Image of roses and a bee. Text says "New York Times Bestselling Author Before Romeo loved Juliet, he loved FAIR ROSALINE Natasha Solomons A Novel." Cover blurb says "'Irresistible. An Excellent spin on a timeless classic.'–Jennifer Saint, Sunday Times bestselling author of Ariadne"

Fair Rosaline

FAIR ROSALINE rating: 4 stars ⭐⭐⭐⭐.

In FAIR ROSALINE by Natasha Solomons (Sourcebooks Landmark, September 12, 2023), a retelling of Shakespeare’s play THE TRAGEDY OF ROMEO AND JULIET, this ain’t Franco Zeffrelli’s Romeo, not that I liked him that much either. At least the 1968 movie Romeo looked the same age as Juliet. In fact, they were so young that the actors filed a lawsuit alleging abuse for the nudity in the film, which was dismissed.

This Romeo, though? Ugh. A pox, a plague, a pustulent putrefaction upon him and his flowery speeches. Solomons blends the Shakespearean language nicely with the style and tone of the novel so that it doesn’t seem out of place at all, except when Romeo is talking, when it seems just ridiculous–adding to the strength of the characterization.

Disclaimer: Thanks to Netgalley and Sourcebooks Landmark for sending me a copy of this book for review consideration. All opinions are my own.

Rosaline is willful and energetic and loves the outdoors, which is not what Verona requires of a young noblewoman. After falling for Romeo, Rosaline figures out that he is an unspeakably wicked predator who prefers young girls. However, the rot of corruption goes even deeper in the ruling powers of Verona, and Rosaline is determined to uncover the truth, and protect her cousin Juliet. The fact that Rosaline is about to be shipped off to the nearest nunnery by her hard-hearted father makes her vulnerable, which Romeo exploits.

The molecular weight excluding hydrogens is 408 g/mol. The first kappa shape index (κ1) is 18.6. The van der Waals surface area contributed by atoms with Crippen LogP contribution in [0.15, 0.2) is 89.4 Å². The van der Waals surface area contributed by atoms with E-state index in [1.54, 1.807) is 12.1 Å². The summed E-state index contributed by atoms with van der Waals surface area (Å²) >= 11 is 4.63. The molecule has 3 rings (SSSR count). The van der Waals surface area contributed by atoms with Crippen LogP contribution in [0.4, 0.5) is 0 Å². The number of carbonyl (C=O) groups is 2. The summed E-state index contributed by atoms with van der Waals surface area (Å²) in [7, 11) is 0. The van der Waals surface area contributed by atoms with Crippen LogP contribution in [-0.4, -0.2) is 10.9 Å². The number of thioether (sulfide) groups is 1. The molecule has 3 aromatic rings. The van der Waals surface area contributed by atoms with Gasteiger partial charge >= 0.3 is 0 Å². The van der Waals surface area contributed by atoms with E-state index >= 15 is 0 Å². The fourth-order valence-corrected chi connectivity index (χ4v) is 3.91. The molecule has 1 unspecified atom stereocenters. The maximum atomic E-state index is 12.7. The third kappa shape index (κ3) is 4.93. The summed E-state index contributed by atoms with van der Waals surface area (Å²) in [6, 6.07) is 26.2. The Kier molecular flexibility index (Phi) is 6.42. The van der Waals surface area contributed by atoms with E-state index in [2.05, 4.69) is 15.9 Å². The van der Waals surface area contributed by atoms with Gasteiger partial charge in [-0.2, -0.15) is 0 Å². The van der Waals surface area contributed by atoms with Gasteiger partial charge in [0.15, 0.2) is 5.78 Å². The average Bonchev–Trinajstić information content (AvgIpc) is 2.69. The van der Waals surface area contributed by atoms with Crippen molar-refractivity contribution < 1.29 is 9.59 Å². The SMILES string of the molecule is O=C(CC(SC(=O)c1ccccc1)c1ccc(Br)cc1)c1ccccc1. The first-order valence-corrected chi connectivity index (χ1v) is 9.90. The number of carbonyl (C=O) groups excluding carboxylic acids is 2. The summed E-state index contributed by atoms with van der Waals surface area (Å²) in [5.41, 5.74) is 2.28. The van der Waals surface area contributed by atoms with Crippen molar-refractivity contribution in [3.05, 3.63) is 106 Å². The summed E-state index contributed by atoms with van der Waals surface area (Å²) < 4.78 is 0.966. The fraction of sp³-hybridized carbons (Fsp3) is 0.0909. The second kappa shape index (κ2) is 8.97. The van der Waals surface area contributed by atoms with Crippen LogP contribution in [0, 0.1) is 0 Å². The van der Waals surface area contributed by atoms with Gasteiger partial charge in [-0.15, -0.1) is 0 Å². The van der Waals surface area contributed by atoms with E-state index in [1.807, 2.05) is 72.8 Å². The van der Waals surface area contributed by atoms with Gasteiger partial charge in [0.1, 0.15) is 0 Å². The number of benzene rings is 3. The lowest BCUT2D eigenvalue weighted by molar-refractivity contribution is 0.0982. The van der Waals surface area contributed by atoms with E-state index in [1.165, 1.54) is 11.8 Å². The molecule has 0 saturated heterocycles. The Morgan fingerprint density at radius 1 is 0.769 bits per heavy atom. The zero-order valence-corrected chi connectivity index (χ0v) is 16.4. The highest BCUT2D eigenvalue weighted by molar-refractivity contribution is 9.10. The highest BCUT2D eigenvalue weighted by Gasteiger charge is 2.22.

Despite being pretty enraged about the story most of the time, I couldn’t put FAIR ROSALINE down, even far past my bedtime.

A hint of mystery and the need for Rosaline to play detective makes this retelling even more entertaining. While adding many elements to the Shakespearean tragedy, Solomons does not diverge from Shakespeare’s plot until the very end, and I loved how she did it. Very clever!

Reading context:

I’ve always romanticized abbeys, nuns, and the cloistered life. I think this is mostly down to Rumer Godden, with novels like FIVE FOR SORROW, TEN FOR JOY (1979) and IN THIS HOUSE OF BREDE (1969). More recently, MATRIX by Lauren Groff (Penguin Random House, 2021) made the abbey of Marie de France into what struck me as heaven on earth.

If you want a wider lens on a Shakespeare play, you can’t do better than HAMNET by Maggie O’Farrell (Penguin Random House, 2021), which imagines a framework for how HAMLET may have come to be written. HAG-SEED by Margaret Atwood is a spin on THE TEMPEST that I really enjoyed.

I blogged about my favorite fairy tale retellings in “Thornhedge, and flipped fairytales” on June 1, 2023.

May this retellings craze last forever! I think what started the outpouring of retellings in the last few years was the amazing CIRCE by Madeline Miller (Hachette, 2019).

I recommend these novels for a good mythological mix:

What I’m reading right now:

THE SQUARE OF SEVENS by Laura Shepherd-Robinson (Simon & Schuster, September 5, 2023)

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